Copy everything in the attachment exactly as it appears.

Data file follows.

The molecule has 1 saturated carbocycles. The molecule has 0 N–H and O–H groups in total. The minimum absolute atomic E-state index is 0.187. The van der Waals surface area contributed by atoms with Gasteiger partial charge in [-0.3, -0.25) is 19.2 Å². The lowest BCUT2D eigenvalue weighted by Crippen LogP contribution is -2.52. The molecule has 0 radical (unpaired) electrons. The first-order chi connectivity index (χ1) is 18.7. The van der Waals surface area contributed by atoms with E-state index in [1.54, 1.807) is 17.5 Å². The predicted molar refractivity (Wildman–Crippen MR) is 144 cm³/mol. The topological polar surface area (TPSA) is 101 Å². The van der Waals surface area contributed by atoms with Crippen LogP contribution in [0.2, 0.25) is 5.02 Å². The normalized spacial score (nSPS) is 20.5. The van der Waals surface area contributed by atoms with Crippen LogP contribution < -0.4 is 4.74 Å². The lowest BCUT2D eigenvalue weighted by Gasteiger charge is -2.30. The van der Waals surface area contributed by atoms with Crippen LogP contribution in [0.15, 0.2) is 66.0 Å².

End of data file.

The molecule has 1 saturated carbocycles. The molecule has 0 N–H and O–H groups in total. The minimum absolute atomic E-state index is 0.187. The van der Waals surface area contributed by atoms with Gasteiger partial charge in [-0.3, -0.25) is 19.2 Å². The lowest BCUT2D eigenvalue weighted by Crippen LogP contribution is -2.52. The molecule has 0 radical (unpaired) electrons. The first-order chi connectivity index (χ1) is 18.7. The van der Waals surface area contributed by atoms with E-state index in [1.54, 1.807) is 17.5 Å². The predicted molar refractivity (Wildman–Crippen MR) is 144 cm³/mol. The topological polar surface area (TPSA) is 101 Å². The van der Waals surface area contributed by atoms with Crippen LogP contribution in [0.2, 0.25) is 5.02 Å². The normalized spacial score (nSPS) is 20.5. The van der Waals surface area contributed by atoms with Crippen LogP contribution < -0.4 is 4.74 Å². The lowest BCUT2D eigenvalue weighted by Gasteiger charge is -2.30. The van der Waals surface area contributed by atoms with Crippen LogP contribution in [0.15, 0.2) is 66.0 Å².